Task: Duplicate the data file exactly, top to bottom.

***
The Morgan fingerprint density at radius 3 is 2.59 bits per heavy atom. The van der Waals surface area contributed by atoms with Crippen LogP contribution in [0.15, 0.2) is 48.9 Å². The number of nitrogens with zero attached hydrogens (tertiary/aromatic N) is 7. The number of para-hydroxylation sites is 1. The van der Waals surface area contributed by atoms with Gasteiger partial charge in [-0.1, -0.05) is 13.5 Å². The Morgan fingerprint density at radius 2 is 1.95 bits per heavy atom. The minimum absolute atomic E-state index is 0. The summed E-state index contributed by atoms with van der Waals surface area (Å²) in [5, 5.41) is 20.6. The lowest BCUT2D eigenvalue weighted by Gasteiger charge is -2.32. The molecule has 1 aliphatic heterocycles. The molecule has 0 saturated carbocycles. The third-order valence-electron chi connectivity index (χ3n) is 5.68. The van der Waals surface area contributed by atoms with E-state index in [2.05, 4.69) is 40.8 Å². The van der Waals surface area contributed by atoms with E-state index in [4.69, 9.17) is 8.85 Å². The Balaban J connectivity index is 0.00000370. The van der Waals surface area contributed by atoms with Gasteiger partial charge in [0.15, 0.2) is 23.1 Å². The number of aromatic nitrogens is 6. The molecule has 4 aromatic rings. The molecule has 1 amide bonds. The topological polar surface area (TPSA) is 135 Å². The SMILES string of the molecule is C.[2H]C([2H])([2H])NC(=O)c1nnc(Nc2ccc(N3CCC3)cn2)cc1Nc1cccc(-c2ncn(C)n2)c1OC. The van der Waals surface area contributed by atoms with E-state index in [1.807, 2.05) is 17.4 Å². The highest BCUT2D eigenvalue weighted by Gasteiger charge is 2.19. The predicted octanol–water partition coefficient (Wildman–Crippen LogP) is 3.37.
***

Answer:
The Morgan fingerprint density at radius 3 is 2.59 bits per heavy atom. The van der Waals surface area contributed by atoms with Crippen LogP contribution in [0.15, 0.2) is 48.9 Å². The number of nitrogens with zero attached hydrogens (tertiary/aromatic N) is 7. The number of para-hydroxylation sites is 1. The van der Waals surface area contributed by atoms with Gasteiger partial charge in [-0.1, -0.05) is 13.5 Å². The Morgan fingerprint density at radius 2 is 1.95 bits per heavy atom. The minimum absolute atomic E-state index is 0. The summed E-state index contributed by atoms with van der Waals surface area (Å²) in [5, 5.41) is 20.6. The lowest BCUT2D eigenvalue weighted by Gasteiger charge is -2.32. The molecule has 1 aliphatic heterocycles. The molecule has 0 saturated carbocycles. The third-order valence-electron chi connectivity index (χ3n) is 5.68. The van der Waals surface area contributed by atoms with E-state index in [2.05, 4.69) is 40.8 Å². The van der Waals surface area contributed by atoms with E-state index in [4.69, 9.17) is 8.85 Å². The Balaban J connectivity index is 0.00000370. The van der Waals surface area contributed by atoms with Gasteiger partial charge in [0.15, 0.2) is 23.1 Å². The number of aromatic nitrogens is 6. The molecule has 4 aromatic rings. The molecule has 1 amide bonds. The topological polar surface area (TPSA) is 135 Å². The SMILES string of the molecule is C.[2H]C([2H])([2H])NC(=O)c1nnc(Nc2ccc(N3CCC3)cn2)cc1Nc1cccc(-c2ncn(C)n2)c1OC. The van der Waals surface area contributed by atoms with E-state index in [1.807, 2.05) is 17.4 Å². The highest BCUT2D eigenvalue weighted by Gasteiger charge is 2.19. The predicted octanol–water partition coefficient (Wildman–Crippen LogP) is 3.37.